Tag Archives: Recipes

New And Improved Homemade Cheese Raviolis

Below is a copy of a previous post from my blog, well actually this is the third ‘recycle’ of this blog post.

What I wanted to add to this post is that I finally bought a set of Ravioli Cutters.  One is round and one is square, and they make hefty sized Ravs!

I’d never tried to make Ravioli using this technique before, and I found it much more satisfying then using the Ravioli Maker and Press.  I’m not really sure why, but it wasn’t as stressful.  No, I do know why … I didn’t have to worry about the dough sticking to the maker and falling apart!

I rolled out the Pasta Dough using my Kitchen Aid attachments, laid each sheet on the counter, used my teaspoon disher to load the filling, topped it with a second sheet of pasta and cut.

I also tried a different recipe for the filling with this first go-around of Large-Round cutter, Spinach and Cheese Ravs.  They were delicious!! I don’t remember the recipe I used but you can search the WWW for one that you’re family would like.

 

January 21, 2018

*Edit*

Originally this post was published back a year ago.  I had been looking through my recipe binder to make a batch of ravs and decided just to pull this up instead.

WHAT!?

I messed up on this recipe guys, big time!

Please note that the filling is missing EGGS!  I’ve rectified this and would like to re-post this with the correction added below.  This really is a wonderful dish that is time consuming, but well worth it, ask my husband 😀

 

One of my long time followers, Krystle, who also blogs at Pictures And Plane Tickets (please check out her blog) requested my recipe for Cheese Raviolis.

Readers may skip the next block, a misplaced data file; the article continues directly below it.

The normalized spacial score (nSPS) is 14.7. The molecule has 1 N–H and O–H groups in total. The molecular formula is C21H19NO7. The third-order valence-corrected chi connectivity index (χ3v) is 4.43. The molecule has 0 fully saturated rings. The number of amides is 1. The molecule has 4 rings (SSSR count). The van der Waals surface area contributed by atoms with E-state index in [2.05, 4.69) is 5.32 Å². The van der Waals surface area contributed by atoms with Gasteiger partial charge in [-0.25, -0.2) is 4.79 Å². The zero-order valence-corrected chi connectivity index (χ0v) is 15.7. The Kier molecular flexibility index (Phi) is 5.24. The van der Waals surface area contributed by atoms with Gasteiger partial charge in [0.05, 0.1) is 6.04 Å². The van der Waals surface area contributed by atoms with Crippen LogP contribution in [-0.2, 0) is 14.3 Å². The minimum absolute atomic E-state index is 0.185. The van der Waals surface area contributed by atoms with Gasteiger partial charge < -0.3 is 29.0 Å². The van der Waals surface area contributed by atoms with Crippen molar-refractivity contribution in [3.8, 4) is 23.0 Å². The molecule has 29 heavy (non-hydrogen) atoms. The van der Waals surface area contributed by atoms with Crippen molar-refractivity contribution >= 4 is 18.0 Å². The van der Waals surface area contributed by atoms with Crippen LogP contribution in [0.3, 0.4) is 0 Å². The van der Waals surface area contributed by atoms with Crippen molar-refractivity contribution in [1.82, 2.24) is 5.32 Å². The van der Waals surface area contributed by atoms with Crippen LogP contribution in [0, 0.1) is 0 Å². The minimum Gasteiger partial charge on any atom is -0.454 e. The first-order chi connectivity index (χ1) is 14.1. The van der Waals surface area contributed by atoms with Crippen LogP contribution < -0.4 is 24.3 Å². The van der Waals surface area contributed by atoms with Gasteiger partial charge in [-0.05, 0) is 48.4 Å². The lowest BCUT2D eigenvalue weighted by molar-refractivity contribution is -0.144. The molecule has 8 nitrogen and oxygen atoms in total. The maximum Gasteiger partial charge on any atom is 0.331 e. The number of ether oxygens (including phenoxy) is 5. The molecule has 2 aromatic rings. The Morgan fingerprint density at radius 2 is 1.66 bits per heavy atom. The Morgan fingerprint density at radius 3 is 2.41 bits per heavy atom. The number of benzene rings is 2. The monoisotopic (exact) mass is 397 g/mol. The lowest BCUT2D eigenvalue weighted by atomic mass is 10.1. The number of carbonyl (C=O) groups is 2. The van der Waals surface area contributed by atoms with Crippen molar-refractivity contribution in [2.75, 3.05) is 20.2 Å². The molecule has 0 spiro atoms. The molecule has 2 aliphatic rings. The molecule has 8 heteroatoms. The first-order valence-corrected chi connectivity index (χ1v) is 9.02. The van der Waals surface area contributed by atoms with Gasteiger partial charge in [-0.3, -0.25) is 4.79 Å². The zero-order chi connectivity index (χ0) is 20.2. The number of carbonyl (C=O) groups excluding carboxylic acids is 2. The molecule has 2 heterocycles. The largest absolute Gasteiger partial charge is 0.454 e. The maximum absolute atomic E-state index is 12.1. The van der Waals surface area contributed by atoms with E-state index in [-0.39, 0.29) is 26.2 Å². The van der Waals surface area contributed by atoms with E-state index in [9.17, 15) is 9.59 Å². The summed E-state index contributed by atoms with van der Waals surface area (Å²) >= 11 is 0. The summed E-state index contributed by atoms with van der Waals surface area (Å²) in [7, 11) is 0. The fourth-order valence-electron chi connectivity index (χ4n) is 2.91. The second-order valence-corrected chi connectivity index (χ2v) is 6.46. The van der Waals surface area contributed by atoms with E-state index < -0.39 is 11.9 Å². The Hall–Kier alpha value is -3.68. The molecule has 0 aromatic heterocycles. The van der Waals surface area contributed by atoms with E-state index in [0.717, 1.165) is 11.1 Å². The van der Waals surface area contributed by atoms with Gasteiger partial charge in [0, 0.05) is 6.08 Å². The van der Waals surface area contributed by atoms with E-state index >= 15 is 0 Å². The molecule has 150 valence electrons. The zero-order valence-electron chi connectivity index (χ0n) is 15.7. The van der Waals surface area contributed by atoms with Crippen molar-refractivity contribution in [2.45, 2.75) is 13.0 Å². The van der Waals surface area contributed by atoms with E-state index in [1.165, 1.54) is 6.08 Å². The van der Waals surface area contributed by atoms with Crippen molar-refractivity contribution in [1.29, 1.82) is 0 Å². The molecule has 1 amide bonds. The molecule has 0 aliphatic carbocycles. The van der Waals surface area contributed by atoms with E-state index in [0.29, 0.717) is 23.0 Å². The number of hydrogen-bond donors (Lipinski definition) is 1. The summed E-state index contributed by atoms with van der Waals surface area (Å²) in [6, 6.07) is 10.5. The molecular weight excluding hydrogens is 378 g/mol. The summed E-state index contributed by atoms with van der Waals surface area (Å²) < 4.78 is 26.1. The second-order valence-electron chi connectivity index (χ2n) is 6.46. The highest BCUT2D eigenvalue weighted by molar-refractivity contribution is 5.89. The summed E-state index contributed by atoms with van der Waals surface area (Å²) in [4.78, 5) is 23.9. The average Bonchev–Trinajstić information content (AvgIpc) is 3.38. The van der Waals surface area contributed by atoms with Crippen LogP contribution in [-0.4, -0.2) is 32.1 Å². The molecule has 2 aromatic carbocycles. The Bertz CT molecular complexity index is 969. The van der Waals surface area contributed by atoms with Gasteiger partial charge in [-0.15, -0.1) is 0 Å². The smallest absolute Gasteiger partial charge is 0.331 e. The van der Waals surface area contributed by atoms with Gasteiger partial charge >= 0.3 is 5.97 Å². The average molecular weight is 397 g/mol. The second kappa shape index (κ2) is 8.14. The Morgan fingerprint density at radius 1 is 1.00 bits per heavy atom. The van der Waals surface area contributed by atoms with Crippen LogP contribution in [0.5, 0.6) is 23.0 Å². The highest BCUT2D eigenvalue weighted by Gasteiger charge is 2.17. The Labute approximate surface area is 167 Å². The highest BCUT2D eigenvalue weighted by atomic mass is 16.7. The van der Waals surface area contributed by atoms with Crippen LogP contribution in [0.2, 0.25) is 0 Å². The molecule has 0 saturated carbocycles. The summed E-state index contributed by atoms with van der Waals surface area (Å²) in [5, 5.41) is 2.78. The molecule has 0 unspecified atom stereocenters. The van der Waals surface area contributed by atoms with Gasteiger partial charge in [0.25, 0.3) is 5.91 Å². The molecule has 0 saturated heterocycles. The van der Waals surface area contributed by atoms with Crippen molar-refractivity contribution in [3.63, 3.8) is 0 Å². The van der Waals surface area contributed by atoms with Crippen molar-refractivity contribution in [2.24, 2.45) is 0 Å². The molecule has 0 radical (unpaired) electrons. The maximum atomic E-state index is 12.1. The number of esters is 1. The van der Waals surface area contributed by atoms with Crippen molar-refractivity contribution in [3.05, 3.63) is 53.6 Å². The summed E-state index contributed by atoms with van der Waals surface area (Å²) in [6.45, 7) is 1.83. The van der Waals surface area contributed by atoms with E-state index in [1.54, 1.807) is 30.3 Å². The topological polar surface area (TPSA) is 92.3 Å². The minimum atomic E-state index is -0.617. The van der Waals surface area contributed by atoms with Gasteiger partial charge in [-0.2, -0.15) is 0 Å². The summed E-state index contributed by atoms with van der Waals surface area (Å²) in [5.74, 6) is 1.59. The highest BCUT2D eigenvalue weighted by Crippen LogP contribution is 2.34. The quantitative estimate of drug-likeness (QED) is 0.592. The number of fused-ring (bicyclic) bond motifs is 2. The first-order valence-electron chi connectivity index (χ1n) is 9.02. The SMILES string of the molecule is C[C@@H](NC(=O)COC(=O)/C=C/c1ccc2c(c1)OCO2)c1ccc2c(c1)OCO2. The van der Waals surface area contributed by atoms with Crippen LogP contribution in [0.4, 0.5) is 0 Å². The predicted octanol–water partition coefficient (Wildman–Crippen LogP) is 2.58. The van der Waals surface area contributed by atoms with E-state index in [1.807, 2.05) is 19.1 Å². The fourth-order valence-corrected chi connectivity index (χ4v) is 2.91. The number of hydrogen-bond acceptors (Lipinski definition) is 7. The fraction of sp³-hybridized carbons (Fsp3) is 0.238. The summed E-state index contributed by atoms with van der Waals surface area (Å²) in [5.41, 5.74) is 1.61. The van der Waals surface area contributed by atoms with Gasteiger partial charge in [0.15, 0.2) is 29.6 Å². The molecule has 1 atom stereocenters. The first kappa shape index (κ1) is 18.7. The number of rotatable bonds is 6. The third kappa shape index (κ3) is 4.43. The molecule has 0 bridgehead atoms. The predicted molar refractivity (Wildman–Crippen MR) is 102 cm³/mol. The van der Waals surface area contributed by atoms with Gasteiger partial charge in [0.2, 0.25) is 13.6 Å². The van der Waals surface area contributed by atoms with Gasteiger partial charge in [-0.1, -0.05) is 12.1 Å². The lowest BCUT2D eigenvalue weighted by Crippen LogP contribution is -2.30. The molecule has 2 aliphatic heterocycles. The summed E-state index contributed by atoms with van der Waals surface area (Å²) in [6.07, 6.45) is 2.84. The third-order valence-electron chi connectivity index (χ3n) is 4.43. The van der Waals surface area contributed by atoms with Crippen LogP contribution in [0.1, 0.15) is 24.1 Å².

Ya know, I could have sworn that I’d posted this recipe previously, but I guess not, just mouth watering photographs of the end product… sorry, my bad.  So with no further ado, here we go.

Auntie’s Cheese Raviolis

Dough:

3 1/2 – 4 C. All Purpose Flour (or Semolina)

1 1/2 tsp. Table Salt

4 large Eggs, beaten

1 Tbsp. Olive Oil

Water

Filling:

1 lb. Ricotta Cheese (I get the Whole Milk, go for it I say 😉 )

1 C. Parmesan Cheese, grated (buy the best quality you can find)

3 large Eggs, beaten

1/4 C. Flat Leaf Italian Parsley, chopped

Salt & Pepper to taste

Now, let’s get to it.

For the dough:

In a food processor combine the dry ingredients; with the machine running add the Eggs and Oil. Pulse in enough Water for the dough to JUST come together, you don’t want it too wet or sticky but firm and smooth to the touch.  Turn the dough out to a large piece of plastic wrap, bringing all bits together into a ball; cover well and let it rest in the refrigerator for at least 1 hour, but no longer than 24 hours, it turns a funny looking grey, unappetizing color.

For the filling:

Combine all ingredients in a medium sized bowl.  Take a zip-top baggie, fill about half way (not too full as it makes it unyielding when it comes time to fill the raviolis).  Snip a smallish hole in one corner, this makes the filling process much easier; close up the bag and place in a small bowl to keep everything contained for now.

To assemble:

Divide the dough into about 12 pieces, being sure to keep the dough covered in the plastic so that it doesn’t dry out.  Dust your counter top with a small amount of flour, then with a rolling pin, flatten out 1 piece of dough into a rectangular shape, thin enough to go through a Pasta Sheet Roller on the first setting. Dust the dough lightly and run it through as many settings as you like, I go from #1 to #4 on my KitchenAid attachment.  Set aside and repeat a second sheet.  Using a Ravioli Mold makes life easy.  Place one sheet over the flour dusted mold, make the rounded indentations and fill by squeezing that baggie of goodness in to that spot, not too much though; very lightly moisten all edges of the form with your finger dipped in some water.  Place the second sheet over the top, starting from on end and gently pressing out any air.  With the rolling pin provided (or your own) seal and cut all edges well (you’ll see the metal edges come through), peel away the excess dough (save that under the plastic wrap) and turn the Raviolis out on to a floured sheet pan.